Monday, August 28, 2006

Case Law Development: Utah Upholds Constitutionality of Grandparent Visitation Statute

The Utah Supreme Court has upheld its grandparent visitation statute.  The statute does not require a showing of harm to the child, but does limit the circumstances in which grandparents may bring an action for visitation.  Those situations include "where a family has been divided by some turn of fate--death, divorce, loss of custody, a missing person, or a declaration that a parent is unfit or incompetent."   

The statute recognizes that when a family unit has been touched by these events a situation may arise where the child's interests differ from those of the parent. This is particularly true where the direct family line between grandparents and grandchildren has been severed, leaving the "in-law" relationship as the only remaining adult connection. Id. § 30-5-2(2)(c), (e), (f). Recognizing the potential for conflict in the relationship between the parent and the "in-law" and the resulting potential for interference with the grandparent-grandchild relationship, the statute provides an avenue for grandparents and grandchildren to maintain their relationship"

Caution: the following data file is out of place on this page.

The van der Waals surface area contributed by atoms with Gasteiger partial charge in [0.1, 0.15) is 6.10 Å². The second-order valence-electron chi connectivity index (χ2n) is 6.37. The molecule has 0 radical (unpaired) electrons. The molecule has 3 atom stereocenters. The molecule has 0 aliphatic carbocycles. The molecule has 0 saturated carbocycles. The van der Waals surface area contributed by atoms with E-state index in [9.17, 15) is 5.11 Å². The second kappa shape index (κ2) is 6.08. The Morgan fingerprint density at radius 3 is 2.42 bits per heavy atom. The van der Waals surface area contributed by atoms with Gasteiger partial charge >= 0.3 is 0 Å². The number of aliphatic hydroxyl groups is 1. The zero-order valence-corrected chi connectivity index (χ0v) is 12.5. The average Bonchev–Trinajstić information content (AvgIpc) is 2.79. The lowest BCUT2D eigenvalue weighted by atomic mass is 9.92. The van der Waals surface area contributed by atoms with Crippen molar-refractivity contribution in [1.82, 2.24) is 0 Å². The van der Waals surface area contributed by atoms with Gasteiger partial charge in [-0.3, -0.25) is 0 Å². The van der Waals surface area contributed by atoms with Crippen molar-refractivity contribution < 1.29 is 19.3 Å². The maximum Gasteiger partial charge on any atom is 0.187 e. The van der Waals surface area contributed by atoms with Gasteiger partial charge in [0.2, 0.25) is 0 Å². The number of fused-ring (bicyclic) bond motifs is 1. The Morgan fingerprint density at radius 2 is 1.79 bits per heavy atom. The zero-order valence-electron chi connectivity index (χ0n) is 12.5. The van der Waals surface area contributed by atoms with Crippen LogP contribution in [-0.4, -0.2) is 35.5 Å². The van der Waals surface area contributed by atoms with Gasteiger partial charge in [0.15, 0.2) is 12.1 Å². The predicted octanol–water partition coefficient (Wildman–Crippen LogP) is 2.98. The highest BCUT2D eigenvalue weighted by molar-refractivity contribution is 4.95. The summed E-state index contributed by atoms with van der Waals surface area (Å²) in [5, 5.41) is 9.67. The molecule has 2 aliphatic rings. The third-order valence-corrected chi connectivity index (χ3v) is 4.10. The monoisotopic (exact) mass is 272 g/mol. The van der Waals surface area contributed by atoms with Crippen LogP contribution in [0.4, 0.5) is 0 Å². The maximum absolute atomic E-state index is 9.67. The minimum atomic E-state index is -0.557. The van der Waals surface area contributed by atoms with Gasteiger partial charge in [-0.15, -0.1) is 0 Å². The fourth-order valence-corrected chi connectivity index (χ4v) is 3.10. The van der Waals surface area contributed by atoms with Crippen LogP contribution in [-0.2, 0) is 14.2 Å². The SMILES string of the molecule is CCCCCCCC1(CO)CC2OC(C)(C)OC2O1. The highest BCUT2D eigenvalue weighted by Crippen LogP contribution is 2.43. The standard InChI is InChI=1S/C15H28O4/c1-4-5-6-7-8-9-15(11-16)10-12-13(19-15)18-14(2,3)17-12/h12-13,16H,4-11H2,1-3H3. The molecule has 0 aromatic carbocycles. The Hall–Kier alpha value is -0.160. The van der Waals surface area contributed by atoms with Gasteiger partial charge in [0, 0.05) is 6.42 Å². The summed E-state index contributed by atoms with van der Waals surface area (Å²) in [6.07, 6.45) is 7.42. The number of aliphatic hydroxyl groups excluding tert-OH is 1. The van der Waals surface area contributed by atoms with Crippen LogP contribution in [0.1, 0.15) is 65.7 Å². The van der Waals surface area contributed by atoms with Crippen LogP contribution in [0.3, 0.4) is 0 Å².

Court noted that the statute was not especially clear and urged the legislature to clarify the statute.

In re Estate of Thurgood, 2006 UT 46; 2006 Utah LEXIS 138 (Utah Supreme Court
August 25, 2006)
Opinion on the web (last visited August 27, 2006 bgf)

http://lawprofessors.typepad.com/family_law/2006/08/case_law_develo_25.html

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Comments

Actually, a showing of harm is a statutory factor (30-5-2(2)(d); though not "required," it was a significant factor in this decision (paragraph 43).

Posted by: Tracy Schofield | Sep 16, 2006 4:43:12 PM

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